Is it bad compared with our neighbors? Sure, in some ways; NH (the way Maine should be, as the clever bumper sticker says) has a utility company and no income/sales taxes. Oh, and Liquor stores strategically located to capture revenues from neighboring states. Mass is no relief, and who would want to live there? As a public service, Mass does provide the Red Sox to get us through the summers and the Patriots to get us through the winters, and the Kennedys and Kerrys to make us laugh.

7345 But when you drive over the bridge from Portsmouth NH into Maine, you know the rest of the country is behind you, with a buffer state of NH just in case. When you see that sign, "The way life should be," you have to smile and think of ball fields, woods, water, and friendship, and bumping into someone you know when you go out the door. In Colorado, by contrast, you'll trip over a Starbucks or a Home Depot when you walk out the door, and, if you can find your way out of the development, you'll be swinging the kids round to soccer practice spring, summer and fall in a Honda Odyssey or Ford Expedition anything less and you're in trouble. The lifestyle is quite different in the suburbs
our neighborhood in the mega block of Bowles and Kipling in Littleton, CO. Can you find waldo?
of Denver/Los Angeles/Atlanta/Chicago/Dallas/Boston/Orlando/Raliegh than it is in Maine:
Our home here in Manchester, Maine. The woods across the way have a huge pond and tons of trails.
Ayuh. Woods and water and family close enough to visit but not so far you have to stay too long.
My tank is full, there's some caulking in the new clapboards, and we're about to enter the season 'tis the reason' that God ave us Maine. The Fall.

*For those of you in the northeast, Californian = anyone from away, and therefore a relative term. Example: if you're from Maine, it's the Massholes. If you're from NH, it's the Massholes to the south, the Maniacs to the east and north, and those weirdos to the west in VT. Vermonters, you must wonder about up-staters, and of course you'd live in NH except that they're all so mean and close minded. A similar dynamic occurs in most regions of the country. In Colorado it was the Californication of Highlands Ranch (a Mission Viejo company!) and the onslought of Texans. I once overheard this on the slopes of Winter Park: "Bubba, don't go into the woods!" Texans hate the Okies and from what I hear, Michigan and Ohio aren't too fond of each other. I think that takes care of offending everyone with my closed-minded belittling beligerance.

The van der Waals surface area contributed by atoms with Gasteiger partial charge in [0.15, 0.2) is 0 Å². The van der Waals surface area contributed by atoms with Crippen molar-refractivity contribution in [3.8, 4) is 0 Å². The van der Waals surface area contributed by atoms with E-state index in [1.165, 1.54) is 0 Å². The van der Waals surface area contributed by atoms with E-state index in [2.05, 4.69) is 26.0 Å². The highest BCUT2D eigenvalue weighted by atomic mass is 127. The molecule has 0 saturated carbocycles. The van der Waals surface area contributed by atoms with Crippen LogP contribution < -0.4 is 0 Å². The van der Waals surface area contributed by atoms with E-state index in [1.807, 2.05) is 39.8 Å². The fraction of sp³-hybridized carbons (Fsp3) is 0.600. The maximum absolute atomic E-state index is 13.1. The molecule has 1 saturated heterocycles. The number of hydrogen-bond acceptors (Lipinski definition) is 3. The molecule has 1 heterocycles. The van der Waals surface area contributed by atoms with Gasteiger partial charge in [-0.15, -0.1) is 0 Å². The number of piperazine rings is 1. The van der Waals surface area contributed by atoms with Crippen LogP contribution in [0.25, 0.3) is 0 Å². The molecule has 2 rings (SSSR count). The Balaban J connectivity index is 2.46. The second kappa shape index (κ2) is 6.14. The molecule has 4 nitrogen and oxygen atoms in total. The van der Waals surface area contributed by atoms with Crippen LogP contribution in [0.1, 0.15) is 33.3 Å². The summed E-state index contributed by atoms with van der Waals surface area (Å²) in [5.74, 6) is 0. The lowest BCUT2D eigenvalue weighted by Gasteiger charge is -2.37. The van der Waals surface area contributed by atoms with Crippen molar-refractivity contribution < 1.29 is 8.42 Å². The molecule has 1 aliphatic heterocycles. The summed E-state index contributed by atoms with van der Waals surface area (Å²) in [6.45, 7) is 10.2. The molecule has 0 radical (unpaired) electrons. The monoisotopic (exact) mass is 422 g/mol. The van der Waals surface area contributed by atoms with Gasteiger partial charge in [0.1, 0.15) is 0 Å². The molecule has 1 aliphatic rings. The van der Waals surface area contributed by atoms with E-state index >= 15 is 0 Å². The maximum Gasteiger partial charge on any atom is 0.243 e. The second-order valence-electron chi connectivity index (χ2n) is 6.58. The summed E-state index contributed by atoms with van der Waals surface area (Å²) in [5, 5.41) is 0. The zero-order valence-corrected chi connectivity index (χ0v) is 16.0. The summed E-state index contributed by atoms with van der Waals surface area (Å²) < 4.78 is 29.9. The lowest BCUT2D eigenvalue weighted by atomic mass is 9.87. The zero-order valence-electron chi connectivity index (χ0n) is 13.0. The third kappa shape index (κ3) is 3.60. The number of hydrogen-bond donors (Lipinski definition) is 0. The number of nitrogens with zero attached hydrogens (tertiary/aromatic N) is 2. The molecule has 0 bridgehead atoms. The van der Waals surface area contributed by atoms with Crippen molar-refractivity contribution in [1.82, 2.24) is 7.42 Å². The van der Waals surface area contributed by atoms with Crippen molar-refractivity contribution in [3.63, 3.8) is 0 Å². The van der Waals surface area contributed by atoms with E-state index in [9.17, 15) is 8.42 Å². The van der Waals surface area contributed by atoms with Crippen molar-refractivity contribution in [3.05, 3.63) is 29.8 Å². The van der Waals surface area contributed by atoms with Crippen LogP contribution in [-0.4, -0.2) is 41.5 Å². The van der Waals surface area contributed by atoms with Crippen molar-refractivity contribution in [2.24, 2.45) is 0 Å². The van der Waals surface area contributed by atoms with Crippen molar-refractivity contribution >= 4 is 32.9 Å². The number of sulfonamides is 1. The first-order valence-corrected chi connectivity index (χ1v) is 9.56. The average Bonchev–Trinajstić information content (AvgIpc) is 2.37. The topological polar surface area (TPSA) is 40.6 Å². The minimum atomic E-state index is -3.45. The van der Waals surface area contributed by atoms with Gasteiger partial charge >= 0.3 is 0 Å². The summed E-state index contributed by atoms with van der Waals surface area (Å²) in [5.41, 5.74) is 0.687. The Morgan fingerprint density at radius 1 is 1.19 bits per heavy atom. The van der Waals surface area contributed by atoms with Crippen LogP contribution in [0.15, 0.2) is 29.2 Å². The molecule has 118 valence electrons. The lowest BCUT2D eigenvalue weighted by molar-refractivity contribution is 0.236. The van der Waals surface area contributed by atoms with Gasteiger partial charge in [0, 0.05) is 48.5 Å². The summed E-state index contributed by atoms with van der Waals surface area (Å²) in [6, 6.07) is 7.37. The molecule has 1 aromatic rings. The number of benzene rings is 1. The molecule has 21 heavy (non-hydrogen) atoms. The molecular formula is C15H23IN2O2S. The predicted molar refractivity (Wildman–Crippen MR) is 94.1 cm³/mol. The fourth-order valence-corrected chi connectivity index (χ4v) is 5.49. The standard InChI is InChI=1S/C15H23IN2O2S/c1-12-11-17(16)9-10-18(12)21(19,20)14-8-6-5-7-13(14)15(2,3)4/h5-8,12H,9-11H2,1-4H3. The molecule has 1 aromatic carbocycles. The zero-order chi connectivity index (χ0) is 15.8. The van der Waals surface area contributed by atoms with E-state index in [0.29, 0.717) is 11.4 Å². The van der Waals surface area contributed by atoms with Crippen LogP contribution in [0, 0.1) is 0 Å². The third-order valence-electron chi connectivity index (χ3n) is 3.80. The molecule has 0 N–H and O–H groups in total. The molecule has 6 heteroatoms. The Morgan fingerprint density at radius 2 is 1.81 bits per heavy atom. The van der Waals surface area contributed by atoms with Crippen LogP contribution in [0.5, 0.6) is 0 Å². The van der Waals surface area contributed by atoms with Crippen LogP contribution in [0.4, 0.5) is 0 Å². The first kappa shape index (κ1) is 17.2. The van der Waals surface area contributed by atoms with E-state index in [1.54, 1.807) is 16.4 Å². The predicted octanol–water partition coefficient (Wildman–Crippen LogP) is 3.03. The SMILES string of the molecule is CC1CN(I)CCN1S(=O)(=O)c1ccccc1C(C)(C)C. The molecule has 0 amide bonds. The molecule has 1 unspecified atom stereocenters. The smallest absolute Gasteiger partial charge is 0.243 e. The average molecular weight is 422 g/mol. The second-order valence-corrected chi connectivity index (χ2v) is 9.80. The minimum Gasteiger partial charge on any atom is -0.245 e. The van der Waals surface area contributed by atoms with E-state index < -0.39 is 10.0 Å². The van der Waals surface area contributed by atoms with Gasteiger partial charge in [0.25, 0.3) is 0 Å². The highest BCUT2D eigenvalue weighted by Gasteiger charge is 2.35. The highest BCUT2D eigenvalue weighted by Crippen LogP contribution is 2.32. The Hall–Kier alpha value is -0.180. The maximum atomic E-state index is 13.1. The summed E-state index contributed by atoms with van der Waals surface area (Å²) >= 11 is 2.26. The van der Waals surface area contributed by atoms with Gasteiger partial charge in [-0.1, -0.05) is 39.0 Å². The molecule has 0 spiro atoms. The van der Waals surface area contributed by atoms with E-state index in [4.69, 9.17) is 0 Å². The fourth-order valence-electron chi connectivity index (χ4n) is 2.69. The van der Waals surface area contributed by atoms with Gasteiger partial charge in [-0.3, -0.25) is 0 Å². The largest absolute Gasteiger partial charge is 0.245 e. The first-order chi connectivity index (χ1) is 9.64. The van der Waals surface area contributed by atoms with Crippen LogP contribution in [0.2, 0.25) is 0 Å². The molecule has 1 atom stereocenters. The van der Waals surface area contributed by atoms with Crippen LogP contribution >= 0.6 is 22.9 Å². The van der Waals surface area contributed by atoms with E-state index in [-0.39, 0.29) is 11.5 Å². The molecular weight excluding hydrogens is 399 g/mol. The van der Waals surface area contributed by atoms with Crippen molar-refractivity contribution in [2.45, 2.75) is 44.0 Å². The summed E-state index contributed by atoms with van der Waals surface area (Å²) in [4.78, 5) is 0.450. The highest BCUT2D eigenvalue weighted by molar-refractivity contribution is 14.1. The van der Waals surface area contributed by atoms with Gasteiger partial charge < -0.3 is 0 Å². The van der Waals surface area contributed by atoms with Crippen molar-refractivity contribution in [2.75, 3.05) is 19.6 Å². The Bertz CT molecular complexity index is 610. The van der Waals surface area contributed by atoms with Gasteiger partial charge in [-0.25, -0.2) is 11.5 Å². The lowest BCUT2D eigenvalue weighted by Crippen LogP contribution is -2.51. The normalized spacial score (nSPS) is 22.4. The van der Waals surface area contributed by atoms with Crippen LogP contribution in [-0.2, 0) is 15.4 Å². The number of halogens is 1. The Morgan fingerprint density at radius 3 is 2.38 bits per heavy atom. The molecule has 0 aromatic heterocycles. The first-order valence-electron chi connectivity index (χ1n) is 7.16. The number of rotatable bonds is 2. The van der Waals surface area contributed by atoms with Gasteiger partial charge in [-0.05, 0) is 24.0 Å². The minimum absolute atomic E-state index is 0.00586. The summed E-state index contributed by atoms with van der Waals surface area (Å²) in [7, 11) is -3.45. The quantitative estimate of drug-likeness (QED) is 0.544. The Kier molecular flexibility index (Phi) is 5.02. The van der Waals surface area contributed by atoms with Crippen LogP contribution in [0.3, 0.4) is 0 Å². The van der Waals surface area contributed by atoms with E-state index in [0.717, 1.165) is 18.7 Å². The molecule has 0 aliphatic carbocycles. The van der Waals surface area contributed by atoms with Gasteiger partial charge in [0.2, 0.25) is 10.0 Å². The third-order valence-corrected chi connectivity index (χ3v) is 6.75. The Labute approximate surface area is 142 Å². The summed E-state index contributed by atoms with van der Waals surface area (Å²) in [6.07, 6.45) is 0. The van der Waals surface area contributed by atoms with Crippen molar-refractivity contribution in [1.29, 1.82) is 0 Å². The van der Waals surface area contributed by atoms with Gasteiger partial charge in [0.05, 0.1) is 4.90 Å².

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Raising a little Strat

This guy's been an adventure.

Every guitarist at some point comes in contact with the classic Fender Stratocaster. It's as iconic as a guitar gets; even more so than its peers the Gibson Les Paul and the Fender Telecaster. Think Bruce Springsteen and you're thinking Fender Telecaster. Think Les Paul and you're thinking... Les Paul. Um, try thinking Jimmy Page and that new kid on the block, Slash, and you're thinking Les Paul. Think Jimi Hendrix, Eric Clapton, Stevie Ray Vaughan, David Gilmour, Bonnie Raitt (oh, heck, look for yourself at : http://en.wikipedia.org/wiki/List_of_Stratocaster_players ) and you're thinking the Fender Stratocaster.

Does the brand carry a lot of weight? Ask a non musician what a Fender is, and not only will they know, they'll probably have an image Jimi Hendrix playing a flipped-over upside-down Strat .

The Strat is cost efficient, designed for quick assembly and repair, and is flexible in operation. It's base platform is an ash body, a bolt on 25.5" scale maple neck, three single-coil pickups, a five way switch, a volume knob and two tone controls. They've been around for put-near fifty years and the only real change has been the shape of the tuning peg-head which, in the late 60s through the 70s, was wicked-big like a bobble head doll.

You want a Strat? What kind? How will you make it yours? Made in Mexico? Japan? America? Custom Shop?

Strats are like PCs. They all work pretty much the same and there are a million manufacturers, makes, and models. And then the modding sets in faster and with more lingo than a twenty-year old boy with cash, bad taste, no girlfriend, and a 94 Honda Civic. To quote from Jeff Beck's (another Strat Player) Guitar Shop,